Political foes of Gov. Sarah Palin said there are plenty of chapters still to be written in the story of her July dismissal of former Public Safety Commissioner Walt Monegan.
Palin and her administration are under investigation by a retired prosecutor hired by the state Legislature to determine if she or others improperly tried to pressure Monegan to fire her estranged former brother-in-law, state trooper Mike Wooten, and then fired Monegan after he refused.
As Republican presidential candidate John McCain's pick as running mate, Palin now faces greater scrutiny over the Monegan firing from the rest of the country, who knew little about Palin prior to last week.
"From what my sources tell me, this is not going to wind up pretty for the governor," said Andrew Halcro, who lost to Palin in the 2006 gubernatorial race and first reported on his personal blog the allegations that Monegan was fired because of his refusal to fire Wooten.
Before she was governor, Palin and her family complained to state troopers about Wooten's behavior, alleging he abused his position as a trooper, committed drinking violations, used a Taser on his 10-year-old stepson and illegally shot a moose. A subsequent investigation found much of the claims against Wooten were unsubstantiated, and others, including the Taser and moose shooting incidents, were true.
Wooten was suspended for five days in 2006 as a result.
Palin has steadfastly denied abusing her role as governor to target Wooten, and says she fired Monegan for reasons unrelated to her former brother-in-law. But she suspended an aide who, according to the governor, gave the perception of applying undue pressure to have Wooten fired during a recorded phone call with a state trooper lieutenant.
During the phone call, which the governor made public, Director of Boards Commissioner Frank Bailey references Wooten's personnel file. In response, the Public Safety Employees Association, which represents the state troopers, is looking into any possible breaches of confidential records, including public employee personnel files.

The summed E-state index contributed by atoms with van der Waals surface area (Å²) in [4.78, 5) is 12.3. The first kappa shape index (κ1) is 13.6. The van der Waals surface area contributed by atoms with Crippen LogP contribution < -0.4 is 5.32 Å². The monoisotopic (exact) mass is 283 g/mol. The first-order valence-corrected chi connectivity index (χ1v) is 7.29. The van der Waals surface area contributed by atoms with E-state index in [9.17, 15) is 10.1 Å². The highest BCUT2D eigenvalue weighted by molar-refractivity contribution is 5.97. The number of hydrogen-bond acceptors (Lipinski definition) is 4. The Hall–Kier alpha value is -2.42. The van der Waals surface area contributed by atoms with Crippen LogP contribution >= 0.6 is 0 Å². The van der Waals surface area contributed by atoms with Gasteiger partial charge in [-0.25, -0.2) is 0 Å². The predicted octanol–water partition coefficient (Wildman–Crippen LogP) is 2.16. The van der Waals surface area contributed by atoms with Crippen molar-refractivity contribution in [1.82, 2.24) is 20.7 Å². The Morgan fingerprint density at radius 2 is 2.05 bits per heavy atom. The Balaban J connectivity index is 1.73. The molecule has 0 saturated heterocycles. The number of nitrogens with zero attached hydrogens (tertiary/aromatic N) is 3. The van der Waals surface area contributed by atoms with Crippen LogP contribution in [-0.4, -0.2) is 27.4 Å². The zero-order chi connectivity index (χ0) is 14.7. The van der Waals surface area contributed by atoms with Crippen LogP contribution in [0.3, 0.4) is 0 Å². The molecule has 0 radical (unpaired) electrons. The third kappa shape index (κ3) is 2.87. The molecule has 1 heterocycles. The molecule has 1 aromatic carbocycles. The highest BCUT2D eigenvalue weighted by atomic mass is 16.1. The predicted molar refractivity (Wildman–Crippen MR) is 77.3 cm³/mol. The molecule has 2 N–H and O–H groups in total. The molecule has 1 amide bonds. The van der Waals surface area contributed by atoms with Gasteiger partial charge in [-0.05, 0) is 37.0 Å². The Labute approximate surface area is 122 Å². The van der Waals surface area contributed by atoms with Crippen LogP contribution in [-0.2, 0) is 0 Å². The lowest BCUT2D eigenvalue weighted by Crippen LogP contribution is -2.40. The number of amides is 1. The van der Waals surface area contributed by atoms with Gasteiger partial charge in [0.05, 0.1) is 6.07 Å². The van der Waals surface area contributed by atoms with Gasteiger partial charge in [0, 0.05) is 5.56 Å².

John Cyr, the executive director of PSEA, said his organization has filed an open records request with the state for copies of any documents that involve the union's contract negotiations or any of its members.
Halcro said that from what he's heard, it's clear that Palin has been dishonest to the public regarding Monegan's firing. Still, he said, Palin is politically astute and any potential fallout at a national level is unclear.
"I have learned one thing ... you never underestimate her," Halcro said. Palin has a way of winning people over, he added.
Juneau Republican Chairman Ben Brown said the Monegan issue is a "tempest in the teapot" and Palin will survive any heightened scrutiny. Brown, who said he first met Palin when she was mayor of Wasilla, said the rest of the country will soon be impressed with the governor's energetic personality.
"She's a very likable, personable individual," Brown said. "Americans are going to come to like her just as Alaskans have come to like her."
Contact reporter Alan Suderman at firstname.lastname@example.org.
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